German Singing Festival

Event Information

Funk’s Union Park

Event Type:

Record Information


Last Updated:
3 July 2012

Performance Date(s) and Time(s)

18 Jun 1865, Afternoon

Program Details

The program commenced at Bellevue Garden but moved to Funk’s Union Park after being shut down by the police.

Performers and/or Works Performed


Announcement: New York Herald, 18 June 1865, 4.


Review: New York Herald, 19 June 1865.

     “Yesterday, the society Schwaebischer had, as already announced,  arranged a festival to come off at Bellevue Garden at the foot of eightieth street, where three other German societies were to participate in the festivities, consisting of musical and vocal exercises and social enjoyment.  It seems, however, that Superintendent Kennedy had issued special orders to the police to prevent these festivities on Sundays, in conformity with the existing Sunday laws, and the singers, in consequence, were interrupted in the exercise of their art.  The Bellevue Garden was visited by several thousand persons, but the singers left the Garden early in the afternoon and proceeded to Funk’s Union Park, at the foot of Sixty third street, where, notwithstanding the police, the singers occasionally indulged in singing their favorite songs.  This Funk’s park, it is understood, was visited in the course of the day by not less than six or seven thousand persons (mostly Germans), who inconsequence of the repeated scenes of rowdyism begin rather to avoid Jones’ Wood, their former place of resort.  The Germans, however, feel much grieved at this indignity caused them by the interference of the police, and it is complained, that no distinction is made by the authorities between harmless social enjoyments and disorderly proceedings and noisy demonstrations.  There was some talk of getting up a remonstrance against the action of Mr. Kennedy.”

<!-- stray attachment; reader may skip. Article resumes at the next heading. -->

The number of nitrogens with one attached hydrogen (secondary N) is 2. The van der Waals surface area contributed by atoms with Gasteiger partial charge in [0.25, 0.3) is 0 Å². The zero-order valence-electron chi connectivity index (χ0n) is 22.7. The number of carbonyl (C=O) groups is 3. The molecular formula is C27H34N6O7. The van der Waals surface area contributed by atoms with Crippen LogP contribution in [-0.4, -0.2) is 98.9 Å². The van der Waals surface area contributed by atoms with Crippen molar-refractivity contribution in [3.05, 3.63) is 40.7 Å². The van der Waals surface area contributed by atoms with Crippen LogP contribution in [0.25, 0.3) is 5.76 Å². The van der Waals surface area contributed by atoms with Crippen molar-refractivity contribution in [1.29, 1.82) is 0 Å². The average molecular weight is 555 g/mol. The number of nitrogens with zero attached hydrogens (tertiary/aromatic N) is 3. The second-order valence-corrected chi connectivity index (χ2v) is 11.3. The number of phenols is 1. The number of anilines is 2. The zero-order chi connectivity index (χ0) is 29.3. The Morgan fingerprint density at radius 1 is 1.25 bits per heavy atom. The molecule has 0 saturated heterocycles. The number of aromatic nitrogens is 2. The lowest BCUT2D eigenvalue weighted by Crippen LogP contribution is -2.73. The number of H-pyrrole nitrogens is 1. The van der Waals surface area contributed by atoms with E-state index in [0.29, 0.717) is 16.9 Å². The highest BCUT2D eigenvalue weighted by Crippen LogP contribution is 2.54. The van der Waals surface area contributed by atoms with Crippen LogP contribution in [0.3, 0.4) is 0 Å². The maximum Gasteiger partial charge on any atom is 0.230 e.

Review: New-York Times, 19 June 1865, 8.

     With general information on Superintendent Kennedy’s actions against music.  “Yesterday afternoon a multitude of Germans assembled at the Bellevue Gardens, at the foot of East Seventy-ninth-street, and on ascertaining that the police had forbidden music they held an indignation meeting, passed a series of denunciatory resolutions, and departed for their respective homes.”